Atrial fibrillation (AF) death rates have been increasing every year for more than two decades, with 2.5 percent of the UK population suffering from the disease. It is the most common heart rhythm disorder. Patients with AF told researchers which behaviors were most likely to trigger an episode. They were then fitted with heart monitors and exposed to different triggers in a controlled environment.
Commonly reported triggers for AF included caffeine, sleep on the left side, heavy meals, and cold drinks.
While caffeine was the most commonly reported trigger, researchers could not find any correlation between caffeine consumption and heart rate.
Lead author Gregory Marcus said, “Although caffeine was the most frequently selected trigger for testing, we found no evidence of a short-term relationship between caffeine consumption and atrial fibrillation.
“In contrast, alcohol consumption was the most consistently associated with increased risk of atrial fibrillation.”
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Alcohol was the only trigger the study found that consistently triggered cardiac arrhythmias.
Caffeine, on the other hand, has been found to have a protective effect.
Caffeine affects the cardiovascular system by stimulating the production of adrenaline and by stimulating the contraction of the heart muscles.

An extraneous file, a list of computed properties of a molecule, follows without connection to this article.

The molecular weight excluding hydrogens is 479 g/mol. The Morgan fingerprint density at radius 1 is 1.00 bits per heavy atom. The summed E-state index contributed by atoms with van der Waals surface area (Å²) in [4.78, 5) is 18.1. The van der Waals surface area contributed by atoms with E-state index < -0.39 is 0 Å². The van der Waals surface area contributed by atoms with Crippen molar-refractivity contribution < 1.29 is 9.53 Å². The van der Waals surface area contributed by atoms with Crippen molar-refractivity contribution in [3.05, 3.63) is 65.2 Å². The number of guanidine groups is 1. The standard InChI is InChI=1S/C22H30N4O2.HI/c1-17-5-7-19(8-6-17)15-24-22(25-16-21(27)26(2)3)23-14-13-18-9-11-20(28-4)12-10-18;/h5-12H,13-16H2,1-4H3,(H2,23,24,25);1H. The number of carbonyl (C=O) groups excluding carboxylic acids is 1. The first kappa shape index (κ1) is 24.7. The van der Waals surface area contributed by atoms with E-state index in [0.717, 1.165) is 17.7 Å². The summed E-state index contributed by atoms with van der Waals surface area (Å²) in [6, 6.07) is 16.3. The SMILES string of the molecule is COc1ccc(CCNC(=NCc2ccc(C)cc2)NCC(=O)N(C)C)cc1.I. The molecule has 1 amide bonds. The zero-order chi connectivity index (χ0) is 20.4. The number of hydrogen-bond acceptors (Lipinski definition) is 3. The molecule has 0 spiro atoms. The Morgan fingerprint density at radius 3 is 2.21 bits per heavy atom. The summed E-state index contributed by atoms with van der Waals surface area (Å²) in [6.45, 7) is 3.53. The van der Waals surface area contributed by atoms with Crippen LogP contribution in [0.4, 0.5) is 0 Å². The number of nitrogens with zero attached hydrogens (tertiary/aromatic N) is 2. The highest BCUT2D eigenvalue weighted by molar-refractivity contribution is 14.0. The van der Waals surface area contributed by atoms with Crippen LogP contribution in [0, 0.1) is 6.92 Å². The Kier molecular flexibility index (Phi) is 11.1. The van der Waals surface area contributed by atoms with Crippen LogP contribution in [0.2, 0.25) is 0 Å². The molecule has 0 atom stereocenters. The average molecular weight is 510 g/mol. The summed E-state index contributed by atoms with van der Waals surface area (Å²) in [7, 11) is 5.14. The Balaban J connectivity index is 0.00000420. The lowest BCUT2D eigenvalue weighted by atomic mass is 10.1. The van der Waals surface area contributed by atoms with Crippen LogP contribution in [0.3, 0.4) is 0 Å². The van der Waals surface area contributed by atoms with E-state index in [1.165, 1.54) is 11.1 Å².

Alcohol also causes a temporary increase in heart rate, as well as an increase in blood pressure.
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The information was collected remotely by scientists, with patients wearing portable echocardiograms (heart monitors) and reporting on an app when they were consuming caffeine or alcohol.
Scientists note that the results should not be extrapolated too far due to the limitations of the study.
446 participants were followed for ten weeks, of which only 53 cited caffeine as a trigger and 43 who cited alcohol.
The group was also largely made up of middle-aged white males, which means more research may be needed before applying the findings to other groups.
The conditions under which a person’s atrial fibrillation can occur vary from person to person.
While alcohol caused the most episodes in the study and caffeine was the most common concern among participants, other triggers may include smoking, overeating, and stimulant drugs such as amphetamines.
If lifestyle changes do not prevent atrial fibrillation, your cardiologist may install a pacemaker.
Other common treatments include a class of drugs called antiarrhythmics, which force the heart to maintain a proper rhythm.